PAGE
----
Rome was doomed from the start. The show, I mean, not the city. Its budget was crippling, but that was because the production was so high-quality. The sets were massive and elaborate, the costuming was extravagant, and there were a lot of sexy happenings to be found. The last one probably didn’t hugely inflate the budget, but I know that the actresses were asking for more money to do nudity, so it didn’t help.
The show depicted the end of the Roman Republic and the rise of the Empire, as viewed through the eyes of two soldiers, Titus Pullo (Ray Stevenson) and Lucius Vorenus (Kevin McKidd). While both of them have names belonging to soldiers mentioned by Caesar in The Gallic Wars, they’re two of the only completely fictional characters in the series. Everyone else worth noticing is a historical figure crafted from writings about them. I’m not saying they aren’t fictionalized to some extent, they definitely were, but some parts of them are undeniably real to their historical image.
Triumph is exactly what the title promises. It starts at the end of the Roman Republic. Caesar (Ciarán Hinds) has defeated Pompey (Kenneth Cranham), and Cicero (David Bamber) and Brutus (Tobias Menzies) convince the senate to unite behind Caesar as the new Dictator for Life. Caesar declares that he shall have 5 days of triumph throughout the city to celebrate his appointment. 5 days of feasts and games unlike Rome has ever seen.
The main thing that defines this episode is all the things that happen that are incidental to the holidays. Vorenus, now running for municipal office, makes an impassioned speech about his belief that Caesar’s victory will be in the best interests of the republic, despite the fact that earlier he had called Caesar a traitor. Pullo, no longer a soldier, convinces Vorenus to free the woman he loves from slavery, only to find out when she’s released that she plans on marrying another man. He takes out his anger on Vorenus, calling him a hypocrite. The dialogue in the exchange is some of the best in the show, and it somehow seems to ring more true the more time passes. Meanwhile, Caesar orders the execution of the imprisoned Gallic leader Vercingetorix (Giovanni Calcagno), cementing his path towards the corruption of his office.
Meanwhile, Caesar’s Niece Atia (Polly Walker) and Caesar’s lover (and mother of Brutus) Servilia (Lindsay Duncan) meet in their typical frenemy conference. These two have spent the season humiliating each other, most recently with Atia having Servilia beaten and stripped in public. Despite the trauma, Servilia refuses to show any further weakness to Atia.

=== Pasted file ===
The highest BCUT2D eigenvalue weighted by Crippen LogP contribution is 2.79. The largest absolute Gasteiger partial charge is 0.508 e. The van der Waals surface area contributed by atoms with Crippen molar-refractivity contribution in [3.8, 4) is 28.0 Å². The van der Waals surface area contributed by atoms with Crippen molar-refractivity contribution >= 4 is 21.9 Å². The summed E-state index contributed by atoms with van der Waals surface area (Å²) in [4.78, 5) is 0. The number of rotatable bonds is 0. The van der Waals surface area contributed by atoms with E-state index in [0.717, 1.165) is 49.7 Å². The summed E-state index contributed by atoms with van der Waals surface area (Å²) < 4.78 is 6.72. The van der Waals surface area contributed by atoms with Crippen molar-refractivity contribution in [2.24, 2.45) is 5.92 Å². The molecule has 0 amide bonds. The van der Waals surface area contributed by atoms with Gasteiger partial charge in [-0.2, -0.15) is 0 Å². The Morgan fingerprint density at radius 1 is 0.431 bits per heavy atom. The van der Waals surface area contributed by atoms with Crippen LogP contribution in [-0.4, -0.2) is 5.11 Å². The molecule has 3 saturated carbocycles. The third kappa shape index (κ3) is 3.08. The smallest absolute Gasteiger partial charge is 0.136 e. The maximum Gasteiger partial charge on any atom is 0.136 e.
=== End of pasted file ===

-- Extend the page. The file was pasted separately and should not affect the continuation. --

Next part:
Instead, she starts talking about Atia’s daughter, and Servilia’s former sex-toy, Octavia (Kerry Condon). Octavia has taken to cutting herself in a temple in service to the “Great Mother,” which results in Octavian (Max Pirkis), her brother and future emperor, forcibly carrying her home. This image is devastating to the audience, however, because the reason she’s cutting herself is that she had been convinced by Servilia to seduce her own brother, Octavian, for information.
Like most episodes of Rome, the major celebration of this episode was a real event. The triumph of Caesar started April 12th, 45 BC, and did include the parading and execution of Vercingetorix. It lends a little extra credibility to the show that really sets it apart.
This episode is mostly to show that it is during the times of triumph, when everything seems to be going right, that we start to sow the seeds of our own destruction. Vorenus starts to give in to his hypocrisy in pursuit of fame, even if it’s with good intentions. Pullo gives in to his anger and frustration. Atia and Servilia, each having triumphed in some capacity over the other, continually fail to realize that their feud is doing nothing but destroying everyone around them.
Caesar’s fate is well-known, but the central scene of his Triumph in the episode is very notable, not just for the amazing drama of the scene, but also for what isn’t there. In Ancient Rome, one class of slave was called an “Auriga.” It was a slave that held a laurus crown over the head of the person celebrating the triumph during their procession. However, the most famous thing about this slave was that his primary job was not to hold the crown, but to whisper into the ear of the person being honored “memento homo,” or “remember you are a man.” The point of this was to remind the person that, despite the grand celebration, one should never lose their sense of proportion. In the Triumph of Caesar, the Auriga is present (because Rome was keen on accuracy), but he is silent. Caesar is not being told to remember he’s just a man. And in that moment, when Caesar starts to truly believe his own hype, we know he’s basically signing his death warrant.
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Watch the Triumph of Gaius Julius Caesar in all his glory:
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